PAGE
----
Nurturing The Next Generation Of Young Agropreneurs

The agriculture sector has been an important part of Malaysia’s economy for decades. In 2019, the sector contributed a total of 7.1 percent to the country’s Growth Domestic Product (GDP) with major agricultural activities being crop farming, fisheries and livestock production.

However, the agriculture sector in Malaysia is an aging sector. Only 15 percent of the Malaysian youth population are involved in the sector. Currently the main workforce and key players in the agriculture sector are those of the older generation. This in part is due to the lack of interest and the overall misconception and poor perception among the youths towards the agriculture sector.

To address this issue, the Young Agropreneur Unit (UAM) was established in 2013 under the Ministry of Agriculture and Food Industries (MAFI). Since then, UAM has been making strides in the last couple of years to increase youth participation in agriculture.

“It is critical for us to address the issue of the lack of engagement among youth in the agriculture sector. Therefore, our agenda is to continuously encourage the younger generation to participate in various entrepreneurial programmes under MAFI and UAM so that they can explore the potential in the agriculture sector and see it as a promising career option to be considered.

“It is possible to venture into this field beyond merely as a simple farmer. With a positive mindset, one could turn the agriculture into a profitable business as an entrepreneur,” says MAFI Secretary-General Dato’ Haslina Binti Abdul Hamid.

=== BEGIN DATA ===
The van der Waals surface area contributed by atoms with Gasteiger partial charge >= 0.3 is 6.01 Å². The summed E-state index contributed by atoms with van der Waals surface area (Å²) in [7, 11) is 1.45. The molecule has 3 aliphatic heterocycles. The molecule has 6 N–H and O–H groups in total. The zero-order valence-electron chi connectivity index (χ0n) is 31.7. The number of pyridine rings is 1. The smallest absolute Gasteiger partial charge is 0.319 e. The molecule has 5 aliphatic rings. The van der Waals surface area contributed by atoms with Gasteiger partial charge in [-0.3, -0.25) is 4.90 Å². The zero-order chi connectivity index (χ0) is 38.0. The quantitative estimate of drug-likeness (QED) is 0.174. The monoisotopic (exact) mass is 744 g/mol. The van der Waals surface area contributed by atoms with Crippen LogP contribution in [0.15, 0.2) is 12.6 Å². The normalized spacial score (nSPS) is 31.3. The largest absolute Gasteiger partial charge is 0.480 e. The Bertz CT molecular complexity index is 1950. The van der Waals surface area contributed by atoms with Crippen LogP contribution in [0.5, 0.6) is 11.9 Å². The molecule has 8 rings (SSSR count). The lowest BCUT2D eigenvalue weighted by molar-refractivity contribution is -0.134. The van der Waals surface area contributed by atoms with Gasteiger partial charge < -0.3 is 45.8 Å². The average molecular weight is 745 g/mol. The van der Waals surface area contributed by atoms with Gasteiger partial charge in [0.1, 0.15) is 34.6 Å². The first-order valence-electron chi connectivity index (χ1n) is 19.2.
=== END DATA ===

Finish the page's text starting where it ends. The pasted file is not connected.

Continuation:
UAM has made it their mission to promote the interest in agriculture entrepreneurship among youths below the age of 40. Since its establishment, the “Young Agropreneur Program” has been introduced by UAM to facilitate and encourage the involvement of the younger generation in agriculture activities within the agrofood value chain.

These activities range from crop farming, fisheries, livestock production, food products, marketing, agrotechnology and agrotourism. In 2016, RM100 million was allocated to UAM under the 11th Malaysia Plan to provide financial and technical assistance via grant, financing and technical courses encompassing all the agriculture sub-sector.

Since then, the Ministry has facilitated 7,775 young entrepreneurs in various agriculture sub-sectors with a total expenditure of RM155 million. “95 percent of our participants are still active and have achieved a 50 percent increase of their existing income,” she says.

PROVIDING THE RIGHT SUPPORT

2020 had been nothing short of challenging for micro and small businesses as the pandemic delivered a massive blow on the economy. The young entrepreneurs in the agriculture sector were not spared either as they struggled to keep their businesses afloat.

A survey of 1,146 participants that was conducted during the initial stage of the Movement Control Order (MCO) revealed their financial vulnerability as a result of the immense drop in sales and limited operation.